Purchasing RV tires is not an easy task anymore, and can quickly become overwhelming if you are not prepared.
You can find a wide range of prices and quality, each tire having its own characteristics, pros and cons.
To make this challenging mission easier, here’s what you need to know before setting a specific budget for your next set of RV tires.
Let’s have a closer look at the different elements and characteristics to take into consideration while purchasing RV tires.
It can first seem confusing, but with a little help, your search will be much more efficient and your final decision, much better thought out.
What Determines Motorhome Tire Prices
You will quickly realize that quality comes with a premium price.
Cheaper options often have weaker tread widths, weaker sidewall strength, less inflation pressure, and a lower load rating.
They can be up to 45 feet in length and usually accommodate at least four passengers.
They’re almost always much bigger in size than the class C motorhomes.
Because of their size and weight (15,000 to 50,000 pounds), class A motorhomes require strong and reliable tires, which come at a high cost.
Even though prices can start at $60 per tire, the average price for a good quality RV tire is likely to be about $300 per tire.
For example, Deerstone D902 tires currently cost less than $90 and weigh 37 pounds each, while Yokohama TY303s tires cost more than three times the price (over $300 per tire at the time of writing) and weigh 99 pounds each. Let’s have a closer look.
Starting With The Basics
The best place to start your research is by opening your owner’s manual.
It contains the manufacturer’s recommendations and other important information regarding which type of tires you should be looking for. This will save you a lot of time and possible mistakes.
A lot of information is also indicated on the tire sidewall itself.
If you’re not sure how to read these numbers, the Tire Industry Association guides you step by step on how to get the most of the information.
Choosing The Right Tire
Different types of tires can be purchased for a class A motorhomes.
Each type has a specific purpose, pros and cons, and of course, different price points.
Passenger Vehicle Tires
You can easily identify passenger vehicle tires, as they are marked with a ‘P’ on the tire sidewall.
These are the most common type of tires. They are specifically designed for comfort in different types of climate and roads, but are only recommended for light vehicles.
Passenger vehicle tires may be more affordable, but they are not built to handle the weight of large vehicles such as RVs and could potentially be dangerous.
Light Truck Tires
Light truck tires have stronger sidewalls as they are built to accommodate vehicles larger than a small pick-up truck.
When used on a class A motorhome, they will keep your RV in good condition, as light truck tires can put up with any rough road you may face during your trip.
To identify light truck tires, look for an ‘LT’ in the serial number on the tire sidewall.
Trailer Special Tires
Trailer tires are specifically designed for trailers that don’t have their own engine and need to be towed.
These tires are able to put up with a very heavy weight and pressure. They are also extremely stable, which will prevent the trailer from swaying.
Trailer special tires are made of rubber compounds which can resist UV rays. It’s important to keep in mind that sudden and sharp turns are very difficult to make with these tires. Look for ‘ST’ on the sidewall of your tires.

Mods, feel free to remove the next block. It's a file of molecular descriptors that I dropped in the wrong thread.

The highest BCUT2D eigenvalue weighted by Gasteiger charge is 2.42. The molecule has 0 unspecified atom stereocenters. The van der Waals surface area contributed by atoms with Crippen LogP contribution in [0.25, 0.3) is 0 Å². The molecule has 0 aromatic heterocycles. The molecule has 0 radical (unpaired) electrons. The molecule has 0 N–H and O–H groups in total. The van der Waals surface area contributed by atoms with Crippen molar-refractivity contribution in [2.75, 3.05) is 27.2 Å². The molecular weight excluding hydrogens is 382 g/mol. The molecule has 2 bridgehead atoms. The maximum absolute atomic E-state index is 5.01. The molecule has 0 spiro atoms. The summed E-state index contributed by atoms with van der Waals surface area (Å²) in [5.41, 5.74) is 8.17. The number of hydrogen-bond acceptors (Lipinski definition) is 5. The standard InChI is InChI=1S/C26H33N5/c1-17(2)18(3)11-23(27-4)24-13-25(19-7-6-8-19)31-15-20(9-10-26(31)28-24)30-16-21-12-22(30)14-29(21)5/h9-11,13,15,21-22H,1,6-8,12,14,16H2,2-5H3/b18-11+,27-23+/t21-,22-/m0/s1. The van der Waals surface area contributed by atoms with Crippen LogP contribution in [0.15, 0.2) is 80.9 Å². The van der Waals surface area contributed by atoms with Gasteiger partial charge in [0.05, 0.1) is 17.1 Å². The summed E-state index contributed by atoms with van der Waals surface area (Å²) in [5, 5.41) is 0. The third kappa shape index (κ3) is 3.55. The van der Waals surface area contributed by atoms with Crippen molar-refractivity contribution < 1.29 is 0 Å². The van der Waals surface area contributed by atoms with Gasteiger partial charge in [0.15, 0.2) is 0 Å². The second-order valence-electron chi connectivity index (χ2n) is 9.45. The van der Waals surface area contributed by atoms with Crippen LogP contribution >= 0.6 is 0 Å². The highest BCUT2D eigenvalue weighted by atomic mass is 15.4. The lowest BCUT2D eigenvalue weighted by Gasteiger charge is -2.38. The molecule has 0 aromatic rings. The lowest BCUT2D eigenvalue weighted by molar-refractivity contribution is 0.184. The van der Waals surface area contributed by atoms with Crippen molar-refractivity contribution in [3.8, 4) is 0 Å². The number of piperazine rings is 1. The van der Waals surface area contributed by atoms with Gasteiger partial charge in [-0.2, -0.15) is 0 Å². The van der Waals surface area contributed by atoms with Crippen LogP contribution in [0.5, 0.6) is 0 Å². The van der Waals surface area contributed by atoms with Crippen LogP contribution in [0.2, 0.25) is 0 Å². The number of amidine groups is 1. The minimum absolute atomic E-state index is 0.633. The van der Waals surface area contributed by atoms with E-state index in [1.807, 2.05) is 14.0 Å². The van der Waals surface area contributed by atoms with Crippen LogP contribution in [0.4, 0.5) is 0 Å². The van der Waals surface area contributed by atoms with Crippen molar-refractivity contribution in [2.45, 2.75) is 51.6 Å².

To purchase radial tires, make sure that your bank account is in a good shape as they are one of the most expensive tires on the market!
They are most often installed on luxury recreational vehicles.
Radial tires are best for long trips or when using your RV regularly throughout the year.
They are great to save fuel, allow for better traction, are very stable, and make for a very comfortable ride. You will certainly keep them for a long time.
Bias tires are one of the cheapest tires and for a reason.
Unlike radial tires that have a flexible sidewall, bias tires are made of nylon belts which make the sidewalls very strong and able to handle very heavy weights.
By losing its flexibility, the tire also loses a large piece of its lifespan.
Bias tires have an average lifespan of 12,000 miles, while radial tires can last up to 40,000 miles.
This may be suitable if you’re only planning short trips on rough roads. Just keep in mind that you will need to replace these tires much more often than any other tires.
Trying to save a few dollars by buying tires a bit smaller or larger than you need can be very detrimental for your RV and your safety.
The tire diameter should always match the rim diameter.
Every brand will have its own chart sizes which you can easily refer to and select the exact size you need. For a more accurate tire size, use tire charts from the tire manufacturer rather than from a third party.
Maximum Weight Limits
Your manufacturer’s manual has all the information needed in regards to the maximum weight allowed for your RV. This is also called “load rating.”
The higher the number, the more pressure your tires will be able to handle.
This information is a good indicator, however, it does not necessarily take into consideration the weight you are adding to your motorhome in terms of appliances, equipment, clothes, and food.
It’s best to include that extra weight into your assessment, and choose tires that exceed the limits you need.
If you purchase tires that are not adequate for your maximum load rating, they will simply not last as long and you will need to change them more often.
Climate & Driving Environment
Just as for regular vehicles, you need to take into consideration the type of climate and environment you will encounter, as these will greatly influence the type of tires you will need.
If you’re planning a road trip to Utah in August, for example, look for heat-resistant tires (heat causes rapid tread wear).
If you’re hoping to pay a visit to Yellowstone National Park in January, choose tires allowing you the best traction in snow.
The main differences between a regular tire and a winter tire are the tread depth (10/32″ to 12/32″ inch for a winter tire), as well as the rubber material itself (higher percentage of natural rubber), which allows a better grip.
Owning a class A motorhome, you will need a strong tire with a durable and strong sidewall.
The stronger the sidewall, the more weight the tires will be able to carry.
As you start adding up miles, what didn’t seem like a big deal in the first few hours of driving might suddenly become a bigger problem after several days of driving.
Quality differs from one brand to another and some have more bounce and vibration resistance than others.
This can be subjective as everyone has a different level of tolerance.
The best way to find out is online in forums and message boards, where you can gather a wide range of feedback from RV owners.
Where To Shop For Tires
Buying tires is a significant purchase and you want to make sure that you’re getting your new RV tires from a reputable source while still getting the best price.